or so. The dogs are gone - mercifully – but it still has the same
clumsy, depressing, second-rate atmosphere as the first picture.
Is this some misguided attempt at man-of-the-people
accessibility? Is it a demonstration of extreme contempt for the very idea of aesthetic
We are living in a time of austerity and cut-backs so I
would be the last person to advocate that Mario Testino needs to be deployed to
the Middleton household on a round-the-clock basis to record the infant
Prince’s every move. That would be profligate and wrong.
Nor do I think that merely because the Royal family are
publicly funded that automatically means William, Kate and George have to
become public property. But really, basic self-respect should have kicked in
here. A suitable professional photographer could and should have been found for
this first official record.
On the bright side, this may be good news for professional
photographers. A few years ago we were treated to some beef-witted, waste of
blood and organs on Radio 4’s Today Programme, telling us that photographers
were a thing of the past because modern cameras and software meant anybody
could take a decent picture.
Finally we have a comprehensive irrefutable rebuttal to this assertion.
Ladies and gentlemen, I give you... Michael Middleton!
* this is an edited version of the piece I wrote for Pixelrights Blog earlier today.
Years ago I lived in Bristol and worked on the press agency South West News Service. Whilst there, I was assigned to photograph the Bristol Balloon Fiesta which was a lot of fun. But in the intervening years I've never had the chance until the weekend just passed. The Fiesta is much bigger now and very professionally organised but the smooth sensation of hot-air ballooning hasn't changed a bit.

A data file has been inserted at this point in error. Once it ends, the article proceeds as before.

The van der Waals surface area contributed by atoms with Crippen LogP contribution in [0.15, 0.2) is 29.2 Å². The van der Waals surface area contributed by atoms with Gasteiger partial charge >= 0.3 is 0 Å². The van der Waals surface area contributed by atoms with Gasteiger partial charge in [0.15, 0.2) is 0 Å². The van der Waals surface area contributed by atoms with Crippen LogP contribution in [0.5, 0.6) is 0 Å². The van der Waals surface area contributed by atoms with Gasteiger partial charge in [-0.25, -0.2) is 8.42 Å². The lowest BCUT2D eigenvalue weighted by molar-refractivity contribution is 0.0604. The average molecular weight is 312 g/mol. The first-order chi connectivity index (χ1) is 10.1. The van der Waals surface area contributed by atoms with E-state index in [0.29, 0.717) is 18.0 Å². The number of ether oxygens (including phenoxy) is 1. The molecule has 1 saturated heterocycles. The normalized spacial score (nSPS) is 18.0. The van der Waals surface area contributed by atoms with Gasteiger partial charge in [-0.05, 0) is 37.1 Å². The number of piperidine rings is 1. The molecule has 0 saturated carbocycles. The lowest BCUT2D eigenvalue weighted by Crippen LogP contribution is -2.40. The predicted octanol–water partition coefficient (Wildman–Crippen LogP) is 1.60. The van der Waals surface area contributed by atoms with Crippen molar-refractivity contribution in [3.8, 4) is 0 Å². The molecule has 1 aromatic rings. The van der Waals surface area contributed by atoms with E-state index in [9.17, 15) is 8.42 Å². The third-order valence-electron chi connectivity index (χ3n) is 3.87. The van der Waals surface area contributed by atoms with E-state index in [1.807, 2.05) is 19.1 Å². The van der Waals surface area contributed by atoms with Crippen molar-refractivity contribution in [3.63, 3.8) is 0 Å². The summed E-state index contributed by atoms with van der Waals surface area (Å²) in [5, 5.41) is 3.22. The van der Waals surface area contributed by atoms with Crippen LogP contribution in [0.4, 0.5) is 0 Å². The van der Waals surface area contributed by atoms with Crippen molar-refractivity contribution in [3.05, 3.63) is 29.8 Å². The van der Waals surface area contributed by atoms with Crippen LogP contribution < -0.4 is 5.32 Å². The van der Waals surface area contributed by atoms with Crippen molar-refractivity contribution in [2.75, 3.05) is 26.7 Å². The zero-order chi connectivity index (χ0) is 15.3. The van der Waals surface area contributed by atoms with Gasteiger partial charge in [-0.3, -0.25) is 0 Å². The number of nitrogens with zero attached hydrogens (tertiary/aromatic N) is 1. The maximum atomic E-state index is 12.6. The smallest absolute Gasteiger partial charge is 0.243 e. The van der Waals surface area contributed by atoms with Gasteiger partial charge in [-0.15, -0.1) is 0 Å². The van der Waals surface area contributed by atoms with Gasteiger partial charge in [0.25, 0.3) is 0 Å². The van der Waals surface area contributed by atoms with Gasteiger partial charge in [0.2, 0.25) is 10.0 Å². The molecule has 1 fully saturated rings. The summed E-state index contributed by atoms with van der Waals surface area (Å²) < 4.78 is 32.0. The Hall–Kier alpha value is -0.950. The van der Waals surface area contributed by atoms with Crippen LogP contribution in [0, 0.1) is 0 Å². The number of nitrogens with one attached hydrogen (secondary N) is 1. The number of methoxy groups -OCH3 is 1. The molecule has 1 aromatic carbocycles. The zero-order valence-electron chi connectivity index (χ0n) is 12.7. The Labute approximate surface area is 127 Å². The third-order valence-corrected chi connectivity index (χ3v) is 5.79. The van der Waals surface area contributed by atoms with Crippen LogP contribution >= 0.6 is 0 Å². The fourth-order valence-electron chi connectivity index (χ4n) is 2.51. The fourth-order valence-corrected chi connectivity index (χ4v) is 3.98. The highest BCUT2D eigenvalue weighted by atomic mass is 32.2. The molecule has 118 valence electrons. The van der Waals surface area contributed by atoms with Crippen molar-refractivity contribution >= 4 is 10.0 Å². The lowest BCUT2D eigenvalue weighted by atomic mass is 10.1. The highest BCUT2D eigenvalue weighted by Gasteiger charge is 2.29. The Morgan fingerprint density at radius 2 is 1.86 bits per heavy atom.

The press team introduced me to Colin, one of the pilots from Cameron Balloons who had kindly offered a to take me on a flight so I could get shots for the Independent on Sunday.
We rose steadily into crisp morning air, floating over the city that used to be my home.
Colin seemed rather underwhelmed as I pointed out the landmarks of my former life. The offices on Hotwells where I learned my trade. A few of my favourite haunts - even the hill where I was thrown in front of a moving car by the co-designer of a famous middle-eastern weapon of mass destruction after I had tried to photograph him as part of a Sunday Times investigation.
Ah, the carefree days of youth!
As we passed the south-western suburbs of the city our intended landing area was lit by a shaft of light breaking through the clouds. Gliding silently but for the occasional roar of the heater, I felt completely 'meshed-in'...